Andhra Pradesh

Vaccine for foot rot disease in goats likely by monsoon next

A goat suffering from foot rot disease.  

The much-awaited vaccine for the foot rot disease found in goats pan-India may become a reality by the monsoon of 2022.

Sri Venkateswara Veterinary University (SVVU) in Tirupati has made strides by developing India’s first-ever vaccine for the disease, and has transferred the technology to the Hyderabad-based Indian Immunologicals Limited (ILL), which is in the process of securing the mandatory licence from various agencies.

After the signing of an agreement in December last by university Registrar T. Madhava Rao and IIL Managing Director Anand Kumar, in the presence of Vice-Chancellor V. Padmanabha Reddy, the foot rot bacterial strains ‘A, B, and I’ were handed over to the company for taking up culturing in order to facilitate commercial production.

Three strains

As it will be the first-ever vaccine in India, the strains are being tested for viability. The strains ‘A’ and ‘B’ are pathogenic even outside India, but ‘I’ is found mostly in India, especially the southern region.

Foot rot is a contagious disease in goats and sheep, characterised by exudative inflammation followed by necrosis of the epidermal tissues, causing separation of the hoof from the underlying soft tissue.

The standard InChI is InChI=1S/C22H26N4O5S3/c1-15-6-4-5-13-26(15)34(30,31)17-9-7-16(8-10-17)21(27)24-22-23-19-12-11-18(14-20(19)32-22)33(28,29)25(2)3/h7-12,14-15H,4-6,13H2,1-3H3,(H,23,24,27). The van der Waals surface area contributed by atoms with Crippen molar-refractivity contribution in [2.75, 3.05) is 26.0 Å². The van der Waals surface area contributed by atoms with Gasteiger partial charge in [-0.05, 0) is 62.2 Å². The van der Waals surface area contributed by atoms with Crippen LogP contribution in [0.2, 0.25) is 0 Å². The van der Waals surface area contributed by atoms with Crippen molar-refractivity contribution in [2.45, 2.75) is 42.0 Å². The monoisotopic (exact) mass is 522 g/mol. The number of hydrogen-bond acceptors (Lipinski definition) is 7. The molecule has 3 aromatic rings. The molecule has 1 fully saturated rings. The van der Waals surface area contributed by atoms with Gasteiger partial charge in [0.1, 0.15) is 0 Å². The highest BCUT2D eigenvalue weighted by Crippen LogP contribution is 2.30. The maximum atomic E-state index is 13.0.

The affected animals exhibit lameness, loss of body condition due to a fall in diet, causing reduced wool and meat production, apart from decreased fertility.

The disease is not just painful for the animals but also a nightmare for the cattle rearers, as it results in huge fall in returns on their investment.

Extensive research

Finding vaccination as the only way out, the university had taken up extensive research on the disease caused by ‘Dichelobacter nodosus’ bacteria about six years ago, and had come up with the protocol for developing the vaccine at the laboratory level.

“As the bacteria generally infests in muddy soil and spreads to the flock during the rainy season, the scientific community is keeping its fingers crossed over the vaccine’s commercial availability, expected by monsoon next,” university Director of Research V. Eswara Prasad told The Hindu.

In India, the disease is predominantly reported from Tamil Nadu, Karnataka and Andhra Pradesh, though its first confirmed outbreak was found in the Jammu & Kashmir.

The disease affects up to 2% of sheep population during the monsoon season, but the morbidity in the affected flock ranges between 10 and 20% due to severe lesions.

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Printable version | Jun 20, 2021 4:31:17 PM |

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